- NGOs such as InterAction and the American Red Cross
- Prominent think tanks such as Brookings Institute and CSIS Congress
- U.S. Governmental agencies such as the Department of Homeland Security and FEMA
Case Studies in Disaster Operations
July 18 - July 29, 2016
Examine and Discuss:
- Success/failure in disaster response
- Recovery and relief practices resulting in more resilient communities
- Impacts of social media on disaster communications
- Attributes of an effective disaster operations capability
- The World Bank
- National Voluntary Organizations Active in Disasters (NVOAD)
- The United Nations
Dr. Laura J. Haas named DRLA Deputy Director
"It's an exciting time at the Academy with so much growth and opportunity before us. I am really looking forward to taking on a more active role strategically to help expand DRLA's global reach, both here at home and abroad, and to help establish the Academy as the go-to institution in disaster resilience leadership and applied research. Universities have a unique role to play in resilience strengthening efforts and our global network of university partners will provide important opportunities for our students as they become increasingly exposed to and involved in resilience work."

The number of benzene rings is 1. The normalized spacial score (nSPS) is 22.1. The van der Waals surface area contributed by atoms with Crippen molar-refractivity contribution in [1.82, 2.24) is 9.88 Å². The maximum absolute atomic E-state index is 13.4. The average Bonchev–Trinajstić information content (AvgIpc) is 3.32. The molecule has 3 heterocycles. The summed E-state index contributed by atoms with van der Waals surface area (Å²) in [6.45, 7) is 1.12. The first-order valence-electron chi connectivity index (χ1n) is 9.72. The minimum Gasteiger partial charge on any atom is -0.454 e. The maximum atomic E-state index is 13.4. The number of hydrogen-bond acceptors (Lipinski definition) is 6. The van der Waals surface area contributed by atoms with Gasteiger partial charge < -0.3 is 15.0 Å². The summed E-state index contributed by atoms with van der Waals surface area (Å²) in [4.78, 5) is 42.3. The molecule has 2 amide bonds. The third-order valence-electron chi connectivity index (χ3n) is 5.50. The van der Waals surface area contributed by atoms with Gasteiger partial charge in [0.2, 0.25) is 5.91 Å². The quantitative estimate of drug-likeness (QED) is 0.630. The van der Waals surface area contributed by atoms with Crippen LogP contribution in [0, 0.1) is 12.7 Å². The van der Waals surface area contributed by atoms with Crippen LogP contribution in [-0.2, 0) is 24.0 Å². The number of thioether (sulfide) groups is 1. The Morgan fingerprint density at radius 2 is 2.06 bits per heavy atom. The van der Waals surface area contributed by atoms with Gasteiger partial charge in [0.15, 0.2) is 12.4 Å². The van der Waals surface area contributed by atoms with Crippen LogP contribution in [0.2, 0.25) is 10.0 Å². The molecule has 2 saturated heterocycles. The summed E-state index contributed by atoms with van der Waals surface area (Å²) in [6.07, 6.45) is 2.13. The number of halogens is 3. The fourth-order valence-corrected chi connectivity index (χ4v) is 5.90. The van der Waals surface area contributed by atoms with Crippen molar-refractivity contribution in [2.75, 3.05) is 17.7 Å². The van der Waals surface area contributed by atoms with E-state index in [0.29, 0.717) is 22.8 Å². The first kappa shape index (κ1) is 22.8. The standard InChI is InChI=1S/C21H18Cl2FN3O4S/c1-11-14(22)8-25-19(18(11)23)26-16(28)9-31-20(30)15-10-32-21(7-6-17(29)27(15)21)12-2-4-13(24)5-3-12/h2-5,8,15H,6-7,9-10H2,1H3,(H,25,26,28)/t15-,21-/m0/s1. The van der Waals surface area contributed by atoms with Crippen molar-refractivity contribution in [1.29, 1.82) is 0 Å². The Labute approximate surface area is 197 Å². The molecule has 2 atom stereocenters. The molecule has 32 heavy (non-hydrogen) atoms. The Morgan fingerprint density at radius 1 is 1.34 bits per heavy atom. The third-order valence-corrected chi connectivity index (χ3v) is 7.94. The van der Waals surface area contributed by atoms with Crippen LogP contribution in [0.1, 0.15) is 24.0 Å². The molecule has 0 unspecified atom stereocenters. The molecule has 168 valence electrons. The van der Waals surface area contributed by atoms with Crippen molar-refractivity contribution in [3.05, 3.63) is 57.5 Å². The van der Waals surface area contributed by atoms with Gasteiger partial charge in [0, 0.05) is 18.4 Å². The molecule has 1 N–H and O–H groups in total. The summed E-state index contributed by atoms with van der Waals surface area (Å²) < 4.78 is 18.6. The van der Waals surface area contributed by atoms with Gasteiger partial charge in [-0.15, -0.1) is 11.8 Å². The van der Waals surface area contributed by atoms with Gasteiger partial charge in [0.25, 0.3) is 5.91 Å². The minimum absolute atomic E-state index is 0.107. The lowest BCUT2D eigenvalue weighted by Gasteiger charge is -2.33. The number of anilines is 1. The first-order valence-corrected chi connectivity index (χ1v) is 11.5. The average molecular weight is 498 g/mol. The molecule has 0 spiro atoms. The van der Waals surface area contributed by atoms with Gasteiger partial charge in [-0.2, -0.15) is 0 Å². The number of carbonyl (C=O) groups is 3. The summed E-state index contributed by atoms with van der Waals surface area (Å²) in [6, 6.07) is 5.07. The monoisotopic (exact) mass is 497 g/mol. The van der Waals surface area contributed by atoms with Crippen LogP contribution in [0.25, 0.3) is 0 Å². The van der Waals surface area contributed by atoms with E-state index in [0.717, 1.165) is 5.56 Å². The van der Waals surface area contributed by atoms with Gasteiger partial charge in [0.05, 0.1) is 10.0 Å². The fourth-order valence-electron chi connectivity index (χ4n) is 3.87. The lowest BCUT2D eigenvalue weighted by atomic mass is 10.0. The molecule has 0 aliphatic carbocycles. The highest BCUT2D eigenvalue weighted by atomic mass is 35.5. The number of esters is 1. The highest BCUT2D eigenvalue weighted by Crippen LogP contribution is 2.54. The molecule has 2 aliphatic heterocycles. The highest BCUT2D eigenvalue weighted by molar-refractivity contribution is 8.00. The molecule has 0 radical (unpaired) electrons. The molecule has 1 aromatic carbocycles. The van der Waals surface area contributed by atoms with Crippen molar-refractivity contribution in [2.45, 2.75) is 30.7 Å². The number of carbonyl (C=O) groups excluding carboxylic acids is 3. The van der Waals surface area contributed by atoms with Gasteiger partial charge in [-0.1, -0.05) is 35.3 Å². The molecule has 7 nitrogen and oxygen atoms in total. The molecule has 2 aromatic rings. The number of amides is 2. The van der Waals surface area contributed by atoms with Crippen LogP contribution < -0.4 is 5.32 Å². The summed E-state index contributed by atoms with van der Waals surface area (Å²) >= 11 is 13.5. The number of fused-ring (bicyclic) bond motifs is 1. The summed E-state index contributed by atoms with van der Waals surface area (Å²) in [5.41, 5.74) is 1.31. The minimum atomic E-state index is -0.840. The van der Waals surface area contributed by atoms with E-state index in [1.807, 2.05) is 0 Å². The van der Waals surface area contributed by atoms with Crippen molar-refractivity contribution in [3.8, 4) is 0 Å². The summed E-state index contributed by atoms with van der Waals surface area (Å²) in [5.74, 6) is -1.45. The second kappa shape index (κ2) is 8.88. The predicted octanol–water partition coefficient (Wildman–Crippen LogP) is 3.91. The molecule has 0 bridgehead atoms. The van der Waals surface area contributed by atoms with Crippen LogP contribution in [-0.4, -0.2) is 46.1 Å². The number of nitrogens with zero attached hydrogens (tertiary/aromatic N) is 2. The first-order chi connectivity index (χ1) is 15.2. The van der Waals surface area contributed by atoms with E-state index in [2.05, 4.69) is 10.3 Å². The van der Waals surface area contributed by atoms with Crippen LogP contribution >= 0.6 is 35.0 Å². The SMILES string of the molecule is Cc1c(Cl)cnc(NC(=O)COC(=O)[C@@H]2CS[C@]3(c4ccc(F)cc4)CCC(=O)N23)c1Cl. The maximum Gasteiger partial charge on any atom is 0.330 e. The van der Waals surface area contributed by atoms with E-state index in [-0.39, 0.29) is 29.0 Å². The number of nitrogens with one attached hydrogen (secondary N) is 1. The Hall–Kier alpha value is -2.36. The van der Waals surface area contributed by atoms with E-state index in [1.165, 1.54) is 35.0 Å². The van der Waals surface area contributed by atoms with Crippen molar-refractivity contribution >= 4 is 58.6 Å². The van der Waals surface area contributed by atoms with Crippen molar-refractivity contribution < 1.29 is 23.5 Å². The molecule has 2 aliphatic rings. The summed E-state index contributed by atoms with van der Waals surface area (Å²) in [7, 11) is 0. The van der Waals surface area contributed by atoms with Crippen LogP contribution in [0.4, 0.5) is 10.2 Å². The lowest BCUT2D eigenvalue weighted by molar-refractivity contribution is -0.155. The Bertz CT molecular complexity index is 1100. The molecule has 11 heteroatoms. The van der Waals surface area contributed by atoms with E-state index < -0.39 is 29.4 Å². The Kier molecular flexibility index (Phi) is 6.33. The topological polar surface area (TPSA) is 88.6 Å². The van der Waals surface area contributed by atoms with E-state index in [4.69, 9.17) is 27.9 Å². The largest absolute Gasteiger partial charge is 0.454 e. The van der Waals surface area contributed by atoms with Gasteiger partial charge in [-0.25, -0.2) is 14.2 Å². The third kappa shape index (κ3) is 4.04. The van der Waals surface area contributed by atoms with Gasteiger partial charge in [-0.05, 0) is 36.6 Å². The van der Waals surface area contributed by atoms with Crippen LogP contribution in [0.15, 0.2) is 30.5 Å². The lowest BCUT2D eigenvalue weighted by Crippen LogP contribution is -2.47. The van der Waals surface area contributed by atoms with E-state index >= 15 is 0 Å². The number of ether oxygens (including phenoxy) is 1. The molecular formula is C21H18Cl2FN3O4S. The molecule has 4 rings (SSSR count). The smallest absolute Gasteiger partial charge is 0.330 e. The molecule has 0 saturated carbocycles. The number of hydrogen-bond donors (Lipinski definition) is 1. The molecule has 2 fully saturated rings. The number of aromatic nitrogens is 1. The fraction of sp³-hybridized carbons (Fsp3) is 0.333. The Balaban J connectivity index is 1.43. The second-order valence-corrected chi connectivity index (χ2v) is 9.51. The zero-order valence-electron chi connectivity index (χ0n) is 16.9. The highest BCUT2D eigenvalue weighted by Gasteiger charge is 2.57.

Dr. Laura J. Haas has 25 years of expertise and experience working with African ministries of health and education to strengthen institutional and human capacities, including leadership capacity, through education, training and rapid workforce development. In addition to serving as full time Country Director for the Tulane Office in Rwanda, she was fully involved in establishing the nation's only School of Public Health post-genocide. Her work in support of health sciences and social work education includes a broad spectrum of technical assistance encompassing strategic leadership development, curricula reform, educational and training program development, competency framework validation, faculty development, and the integration of information technology and learning. She has been highly involved in establishing key university networks in Africa such as the Leadership Alliance in Public Health in East Africa (LIPHEA), its transformation into the HEALTH Alliance (Higher Education Alliance for Leadership Through Health) and more recently, collaborating with the One Health for Central and Eastern Africa (OHCEA) network. Currently, Dr. Haas supports efforts to strengthen national child protection systems and child resilience with support from UNICEF while enhancing disaster resilience leadership in West Africa with support from the Bill & Melinda Gates Foundation. Dr. Haas possesses extensive experience managing and implementing a range of donor-funded programs across Africa, serving as Tulane's representative in Rwanda, and acting as liaison between African governments, multi- and bi-lateral agencies as well as various international and local, non-governmental agencies. She has published in peer-reviewed journals, presented at international conferences, is fluent in both English and French, and holds a PhD from Tulane University and an MBA from Georgia State University.